There is a better way.

The Keyboard Entry Method

I’m a little concerned about the Mac version because I have conflicting info about the keystrokes. 

Macintosh
  • Copyright - press and hold the Option key then letter "g" to generated ©
  • Registered Trademark - press and hold the Option key then letter "r" to generate ®
  • Trademark -  press and hold the Option key then press the letter "t" to generate ™
It seems that some of you Mac folks can use the Alt key as well. If you can make heads or tails on this Apple OS X instructions on how to add symbols more power to you.

Windows/PC
  • Copyright - press the Alt key and 0169 then release to generate ©
  • Registered - press the Alt key and 0174 then release to generate ®
  • Trademark - press the Alt key and 0153 then release to generate ™ 

You can copy the code and then insert it into you title generator. Or can you? Sometimes you can't and that is why there is a part two.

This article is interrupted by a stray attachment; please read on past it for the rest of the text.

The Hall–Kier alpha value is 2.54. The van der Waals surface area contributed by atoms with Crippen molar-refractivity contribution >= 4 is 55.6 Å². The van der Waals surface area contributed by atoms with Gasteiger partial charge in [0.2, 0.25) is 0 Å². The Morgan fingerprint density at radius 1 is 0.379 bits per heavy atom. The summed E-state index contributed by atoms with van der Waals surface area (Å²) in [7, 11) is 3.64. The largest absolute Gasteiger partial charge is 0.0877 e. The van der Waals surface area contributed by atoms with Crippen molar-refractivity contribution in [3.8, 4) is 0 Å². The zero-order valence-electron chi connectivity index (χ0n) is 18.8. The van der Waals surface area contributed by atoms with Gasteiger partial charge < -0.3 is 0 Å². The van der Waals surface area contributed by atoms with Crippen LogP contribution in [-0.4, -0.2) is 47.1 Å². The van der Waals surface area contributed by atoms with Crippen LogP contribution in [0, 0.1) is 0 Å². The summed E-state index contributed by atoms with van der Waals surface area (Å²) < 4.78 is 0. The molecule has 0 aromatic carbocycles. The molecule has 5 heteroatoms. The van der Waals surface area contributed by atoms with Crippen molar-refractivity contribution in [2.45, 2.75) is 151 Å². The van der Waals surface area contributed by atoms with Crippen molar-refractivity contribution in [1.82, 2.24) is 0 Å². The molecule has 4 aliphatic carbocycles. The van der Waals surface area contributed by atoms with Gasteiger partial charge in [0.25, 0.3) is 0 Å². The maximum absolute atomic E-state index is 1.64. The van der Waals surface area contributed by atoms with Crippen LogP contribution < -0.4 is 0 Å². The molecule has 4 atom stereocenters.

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Sunday, May 6, 2012

Checking Out EZVid Movie Editing Software - Part 1

This shopping has me exhausted. I need to take a curiosity break. Spotted EZ Vid in the wild and I'm taking a look under the hood.  This software is designed for novice or casual users who want a quick way to create slideshow or photo/video movies.

It has some quirks but it does seem to do what they say it can do. This is a tutorial video from the vendor.



I have some concerns like I can't find a complete breakdown on what you can and can't does with the software. Now they do have a more information page.  They are forth coming with what the product is and what you can do.

Let me try to show you what I am getting at:

Supported Computers: Unknown, it seems if the software will run under Windows XP then it should be functional with Pentium level computers. I would think that having a Dual Core computer and above would be the proper level for operation.

Supported Operating System: Windows XP Service Pack 3, Vista, Windows 7

Memory Requirements: 1GB of RAM

Hard Drive Space for Operation: 5GB

Supported Video File Types: MOV, WMV some forms of 3GP, maybe MTS (?)

Supported Photo File Types: JPEG, PNG

Supported Audio Types: You cannot import your own music or audio files. The software has a bank of preloaded music from NATOarts that the user can select for their videos.

You can record your own narration through the software and then adjust the music to accompany the voice.